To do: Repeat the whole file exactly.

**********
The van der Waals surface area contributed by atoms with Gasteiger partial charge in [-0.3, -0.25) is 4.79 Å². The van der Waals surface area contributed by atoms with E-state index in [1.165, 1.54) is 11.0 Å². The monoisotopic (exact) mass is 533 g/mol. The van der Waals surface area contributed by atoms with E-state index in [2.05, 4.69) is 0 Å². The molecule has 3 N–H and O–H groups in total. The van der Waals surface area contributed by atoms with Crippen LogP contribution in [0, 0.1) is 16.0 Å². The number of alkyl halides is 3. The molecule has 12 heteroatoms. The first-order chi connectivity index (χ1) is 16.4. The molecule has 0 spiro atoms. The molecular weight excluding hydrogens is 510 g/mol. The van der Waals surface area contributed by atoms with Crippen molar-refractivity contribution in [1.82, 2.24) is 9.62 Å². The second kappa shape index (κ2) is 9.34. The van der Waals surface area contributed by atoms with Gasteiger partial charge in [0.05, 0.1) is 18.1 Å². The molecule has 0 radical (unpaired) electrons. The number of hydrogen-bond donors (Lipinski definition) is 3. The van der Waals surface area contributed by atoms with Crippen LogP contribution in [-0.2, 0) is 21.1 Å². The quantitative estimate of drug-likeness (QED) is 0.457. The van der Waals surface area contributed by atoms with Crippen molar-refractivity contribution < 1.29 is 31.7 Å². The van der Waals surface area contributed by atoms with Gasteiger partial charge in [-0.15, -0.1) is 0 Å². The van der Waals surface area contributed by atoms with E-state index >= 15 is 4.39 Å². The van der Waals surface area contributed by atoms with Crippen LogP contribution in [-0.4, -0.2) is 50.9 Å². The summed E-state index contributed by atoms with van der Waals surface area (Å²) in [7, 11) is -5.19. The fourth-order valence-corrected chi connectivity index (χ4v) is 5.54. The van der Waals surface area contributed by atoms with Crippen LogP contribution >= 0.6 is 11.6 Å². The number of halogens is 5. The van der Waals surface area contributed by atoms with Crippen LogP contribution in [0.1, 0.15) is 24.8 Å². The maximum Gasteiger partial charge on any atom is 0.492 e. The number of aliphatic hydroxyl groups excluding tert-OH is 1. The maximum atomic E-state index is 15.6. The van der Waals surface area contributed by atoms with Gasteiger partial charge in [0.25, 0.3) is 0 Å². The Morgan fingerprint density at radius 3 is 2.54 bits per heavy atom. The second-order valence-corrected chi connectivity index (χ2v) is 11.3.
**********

The van der Waals surface area contributed by atoms with Gasteiger partial charge in [-0.3, -0.25) is 4.79 Å². The van der Waals surface area contributed by atoms with E-state index in [1.165, 1.54) is 11.0 Å². The monoisotopic (exact) mass is 533 g/mol. The van der Waals surface area contributed by atoms with E-state index in [2.05, 4.69) is 0 Å². The molecule has 3 N–H and O–H groups in total. The van der Waals surface area contributed by atoms with Crippen LogP contribution in [0, 0.1) is 16.0 Å². The number of alkyl halides is 3. The molecule has 12 heteroatoms. The first-order chi connectivity index (χ1) is 16.4. The molecule has 0 spiro atoms. The molecular weight excluding hydrogens is 510 g/mol. The van der Waals surface area contributed by atoms with Crippen molar-refractivity contribution in [1.82, 2.24) is 9.62 Å². The second kappa shape index (κ2) is 9.34. The van der Waals surface area contributed by atoms with Gasteiger partial charge in [0.05, 0.1) is 18.1 Å². The molecule has 0 radical (unpaired) electrons. The number of hydrogen-bond donors (Lipinski definition) is 3. The van der Waals surface area contributed by atoms with Crippen LogP contribution in [-0.2, 0) is 21.1 Å². The quantitative estimate of drug-likeness (QED) is 0.457. The van der Waals surface area contributed by atoms with Crippen molar-refractivity contribution < 1.29 is 31.7 Å². The van der Waals surface area contributed by atoms with Gasteiger partial charge in [-0.15, -0.1) is 0 Å². The van der Waals surface area contributed by atoms with E-state index >= 15 is 4.39 Å². The van der Waals surface area contributed by atoms with Crippen LogP contribution in [-0.4, -0.2) is 50.9 Å². The summed E-state index contributed by atoms with van der Waals surface area (Å²) in [7, 11) is -5.19. The fourth-order valence-corrected chi connectivity index (χ4v) is 5.54. The van der Waals surface area contributed by atoms with Crippen LogP contribution >= 0.6 is 11.6 Å². The number of halogens is 5. The van der Waals surface area contributed by atoms with Crippen LogP contribution in [0.1, 0.15) is 24.8 Å². The maximum Gasteiger partial charge on any atom is 0.492 e. The number of aliphatic hydroxyl groups excluding tert-OH is 1. The maximum atomic E-state index is 15.6. The van der Waals surface area contributed by atoms with Gasteiger partial charge in [0.25, 0.3) is 0 Å². The Morgan fingerprint density at radius 3 is 2.54 bits per heavy atom. The second-order valence-corrected chi connectivity index (χ2v) is 11.3.